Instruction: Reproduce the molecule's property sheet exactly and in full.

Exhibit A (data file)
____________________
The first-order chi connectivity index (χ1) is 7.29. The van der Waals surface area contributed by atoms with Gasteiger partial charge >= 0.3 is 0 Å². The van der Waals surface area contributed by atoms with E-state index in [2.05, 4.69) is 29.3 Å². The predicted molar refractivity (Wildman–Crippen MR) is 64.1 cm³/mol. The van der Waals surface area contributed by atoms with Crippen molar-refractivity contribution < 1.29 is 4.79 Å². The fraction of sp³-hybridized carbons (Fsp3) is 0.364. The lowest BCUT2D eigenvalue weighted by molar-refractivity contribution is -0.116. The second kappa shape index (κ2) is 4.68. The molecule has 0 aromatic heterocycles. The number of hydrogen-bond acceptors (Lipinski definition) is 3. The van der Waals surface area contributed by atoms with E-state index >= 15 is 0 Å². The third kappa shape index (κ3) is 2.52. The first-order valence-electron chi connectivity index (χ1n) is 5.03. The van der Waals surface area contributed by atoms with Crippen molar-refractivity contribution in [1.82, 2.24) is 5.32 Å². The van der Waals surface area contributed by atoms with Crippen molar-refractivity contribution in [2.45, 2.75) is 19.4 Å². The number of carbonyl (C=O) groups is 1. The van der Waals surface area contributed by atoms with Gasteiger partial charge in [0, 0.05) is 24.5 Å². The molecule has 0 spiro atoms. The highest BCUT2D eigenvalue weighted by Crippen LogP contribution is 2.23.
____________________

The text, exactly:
The first-order chi connectivity index (χ1) is 7.29. The van der Waals surface area contributed by atoms with Gasteiger partial charge >= 0.3 is 0 Å². The van der Waals surface area contributed by atoms with E-state index in [2.05, 4.69) is 29.3 Å². The predicted molar refractivity (Wildman–Crippen MR) is 64.1 cm³/mol. The van der Waals surface area contributed by atoms with Crippen molar-refractivity contribution < 1.29 is 4.79 Å². The fraction of sp³-hybridized carbons (Fsp3) is 0.364. The lowest BCUT2D eigenvalue weighted by molar-refractivity contribution is -0.116. The second kappa shape index (κ2) is 4.68. The molecule has 0 aromatic heterocycles. The number of hydrogen-bond acceptors (Lipinski definition) is 3. The van der Waals surface area contributed by atoms with E-state index >= 15 is 0 Å². The third kappa shape index (κ3) is 2.52. The first-order valence-electron chi connectivity index (χ1n) is 5.03. The van der Waals surface area contributed by atoms with Crippen molar-refractivity contribution in [1.82, 2.24) is 5.32 Å². The van der Waals surface area contributed by atoms with Crippen molar-refractivity contribution in [2.45, 2.75) is 19.4 Å². The number of carbonyl (C=O) groups is 1. The van der Waals surface area contributed by atoms with Gasteiger partial charge in [0, 0.05) is 24.5 Å². The molecule has 0 spiro atoms. The highest BCUT2D eigenvalue weighted by Crippen LogP contribution is 2.23.